Date of this Version
Strategic Management Journal
We find support for the role of experiential learning in the international expansion process by extending the stages model of internationalization to incorporate a sophisticated consideration of temporal and cross-national variation in the credibility of the policy environment. Using a sample of 3857 international expansions of 665 Japanese manufacturing firms, we build on the concepts of uncertainty and experiential learning, to show that firms that had gathered relevant types of international experience were less sensitive to the deterring effect of uncertain policy environments on investment. One implication of our results is that research on international strategy should emphasize understanding the political institutions that constrain or enable political actors, just as entry mode research has done. A second implication is that research in the stages model of internationalization should give the same weight to the policy environment as a source of uncertainty to a firm, as it has given to cultural, social and market institutions.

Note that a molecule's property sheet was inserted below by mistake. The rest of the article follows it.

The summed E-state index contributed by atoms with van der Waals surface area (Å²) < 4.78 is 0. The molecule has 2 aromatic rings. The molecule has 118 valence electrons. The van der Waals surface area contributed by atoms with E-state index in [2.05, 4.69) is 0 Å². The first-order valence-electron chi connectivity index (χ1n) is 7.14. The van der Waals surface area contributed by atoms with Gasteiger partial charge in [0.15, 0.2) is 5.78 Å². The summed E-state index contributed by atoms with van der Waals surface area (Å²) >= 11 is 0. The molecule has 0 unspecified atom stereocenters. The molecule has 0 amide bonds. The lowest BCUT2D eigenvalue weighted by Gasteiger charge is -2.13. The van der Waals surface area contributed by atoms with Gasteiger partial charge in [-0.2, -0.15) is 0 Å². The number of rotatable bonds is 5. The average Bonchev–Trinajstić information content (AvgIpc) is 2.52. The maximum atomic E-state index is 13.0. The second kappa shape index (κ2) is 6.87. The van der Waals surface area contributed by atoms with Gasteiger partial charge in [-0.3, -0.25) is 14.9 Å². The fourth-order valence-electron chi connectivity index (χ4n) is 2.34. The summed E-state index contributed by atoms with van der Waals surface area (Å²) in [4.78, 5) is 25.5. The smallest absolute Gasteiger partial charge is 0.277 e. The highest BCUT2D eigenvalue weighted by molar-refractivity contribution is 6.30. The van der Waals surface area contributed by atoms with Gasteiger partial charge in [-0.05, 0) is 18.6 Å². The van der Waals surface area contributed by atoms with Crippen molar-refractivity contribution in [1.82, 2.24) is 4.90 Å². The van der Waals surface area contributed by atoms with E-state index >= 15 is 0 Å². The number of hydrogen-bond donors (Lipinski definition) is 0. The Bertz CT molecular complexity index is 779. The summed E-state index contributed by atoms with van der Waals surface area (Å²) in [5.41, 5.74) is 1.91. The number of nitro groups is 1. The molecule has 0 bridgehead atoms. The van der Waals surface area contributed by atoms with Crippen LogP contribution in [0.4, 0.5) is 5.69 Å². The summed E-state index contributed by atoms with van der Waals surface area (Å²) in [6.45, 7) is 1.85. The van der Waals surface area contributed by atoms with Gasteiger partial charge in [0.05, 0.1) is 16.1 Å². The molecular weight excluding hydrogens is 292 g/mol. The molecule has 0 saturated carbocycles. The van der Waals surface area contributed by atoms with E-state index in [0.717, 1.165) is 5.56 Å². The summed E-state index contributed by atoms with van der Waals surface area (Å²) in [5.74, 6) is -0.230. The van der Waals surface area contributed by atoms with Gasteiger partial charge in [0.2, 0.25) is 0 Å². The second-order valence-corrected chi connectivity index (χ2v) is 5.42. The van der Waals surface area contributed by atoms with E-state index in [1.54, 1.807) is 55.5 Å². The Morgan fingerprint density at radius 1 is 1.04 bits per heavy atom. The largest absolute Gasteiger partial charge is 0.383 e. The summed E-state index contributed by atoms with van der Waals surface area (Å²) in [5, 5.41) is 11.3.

This is the peer reviewed version of the following article: Delios, A. and Henisz, W. J. (2003), Political hazards, experience, and sequential entry strategies: the international expansion of Japanese firms, 1980–1998. Strat. Mgmt. J., 24: 1153–1164., which has been published in final form at doi: 10.1002/smj.355. This article may be used for non-commercial purposes in accordance with Wiley Terms and Conditions for Self-Archiving http://olabout.wiley.com/WileyCDA/Section/id-820227.html#terms.
stages model, internationalization, political risk, organizational learning, Japan
Delios, A., & Henisz, W. J. (2003). Political Hazards, Experience, and Sequential Entry Strategies: The International Expansion of Japanese Firms, 1980–1998. Strategic Management Journal, 24 (11), 1153-1164. http://dx.doi.org/10.1002/smj.355
Date Posted: 27 November 2017
This document has been peer reviewed.